Cap Metro overhaul plan would leave some riders by the curb


Capital Metro, under a five-year plan that its board could amend and approve in January, would be changing everything.

And that proposed Connections 2025 plan, which is driven by a philosophy of increased ridership over comprehensive geographic coverage, not unsurprisingly is generating heat from the people who would be left by the curb when the contemplated changes occur.

“I want you to think with your heart,” Eanes school board President Colleen Jones told the Capital Metro board Wednesday, “to think about why we have bus services.”

Jones was among about a dozen people who came to the monthly board meeting to comment about a proposed rerouting of the No. 30 bus that would eliminate a loop through the edge of West Lake Hills along Walsh Tarlton Lane and Bee Cave Road. Jones and the other speakers said that change would strand, among others, disabled students from Eanes’ Adult Transition Service and workers at the Randall’s grocery store on Bee Cave.

Julie Jenson, a manager at that store, said at least 20 of her staff depend on the No. 30 to get to and from work.

“It’s heartbreaking to have good, reliable employees transfer because of transportation,” she said.

That plan, still a work in progress but nearing its final form, would eliminate at least four routes, including the No. 19 that goes along Bull Creek Road by the proposed Grove at Shoal Creek development on its way to Northwest Hills (although a newly created No. 345 route is shown as extending to Bull Creek on West 45th Street); replace almost 30 others with pieces of other routes; change the alignment or the frequency, or both, of 31 bus routes; and consolidate 11 bus routes. Beyond that, the agency would create 14 new routes.

The agency’s regular customers, in other words, would have a new system on their hands.

And that new system would have almost no service west of MoPac Boulevard, other than what would be mostly express routes along the U.S. 183 corridor in Northwest Austin. The net effect is that some riders would have much longer distances to go to get to a stop.

On the other hand, at least 17 routes would have “frequent” service, meaning that buses would come by every 10 to 15 minutes during operating hours, seven days a week. And the system overall would be changed to have straighter service in north-south or east-west orientations, and fewer routes. The plan, crafted by a consultant that Capital Metro hired for $466,500, also includes lowering fares on what are now called “premium” routes (this will happen in January) and adding routes on MoPac toll lanes expected to open this spring.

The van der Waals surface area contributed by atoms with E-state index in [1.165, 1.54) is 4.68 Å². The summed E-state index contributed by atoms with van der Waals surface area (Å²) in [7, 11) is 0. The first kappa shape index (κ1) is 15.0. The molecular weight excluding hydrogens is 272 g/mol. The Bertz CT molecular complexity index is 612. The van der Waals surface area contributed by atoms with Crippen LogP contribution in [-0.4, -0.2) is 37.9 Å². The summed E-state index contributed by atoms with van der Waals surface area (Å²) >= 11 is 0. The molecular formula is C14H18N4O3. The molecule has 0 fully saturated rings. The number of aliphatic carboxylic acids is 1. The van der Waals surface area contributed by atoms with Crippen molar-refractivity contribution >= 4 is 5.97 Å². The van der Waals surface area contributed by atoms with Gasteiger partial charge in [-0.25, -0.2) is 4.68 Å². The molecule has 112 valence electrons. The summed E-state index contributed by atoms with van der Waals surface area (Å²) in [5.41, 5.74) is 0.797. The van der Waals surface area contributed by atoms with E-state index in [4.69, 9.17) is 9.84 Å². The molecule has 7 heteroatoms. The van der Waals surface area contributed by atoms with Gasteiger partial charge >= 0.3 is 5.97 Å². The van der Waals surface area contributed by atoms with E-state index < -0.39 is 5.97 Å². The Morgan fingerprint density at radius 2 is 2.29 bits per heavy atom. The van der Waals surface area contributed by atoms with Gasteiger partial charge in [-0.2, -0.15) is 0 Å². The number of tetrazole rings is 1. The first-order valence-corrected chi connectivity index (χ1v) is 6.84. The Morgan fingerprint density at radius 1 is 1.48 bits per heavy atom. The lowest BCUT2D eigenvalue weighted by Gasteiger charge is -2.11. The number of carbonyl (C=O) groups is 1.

The idea is to create a bus system that is easier to understand and, at least on its core frequent services, with buses coming by so often that a customer doesn’t have to consult a schedule. And the agency, which pays its primary bus contractor almost $67 for each hour of bus service (and covers fuel costs), would like for every hour of its service to be as productive as possible. Production, in this case, means people in the seats.

“Frequency equals freedom,” the Connections 2025 project manager Lawrence Deeter said to the board. More to the point, Capital Metro, which has lost about 20 percent of its daily ridership since 2012, hopes that frequency also equals more people boarding its buses. Other transit agencies have seen ridership gains through an all-out commitment to simplification and frequency of service — as has Capital Metro after running buses more often on six of its routes over the past 18 months.

But the rearranging of priorities — and thus available buses, drivers and money — means that some current legs of the system with light ridership would end up losing service. Deeter said that the agency’s minimum standard, absent other compelling factors, is that a section of a route produce at least 15 boardings per hour.



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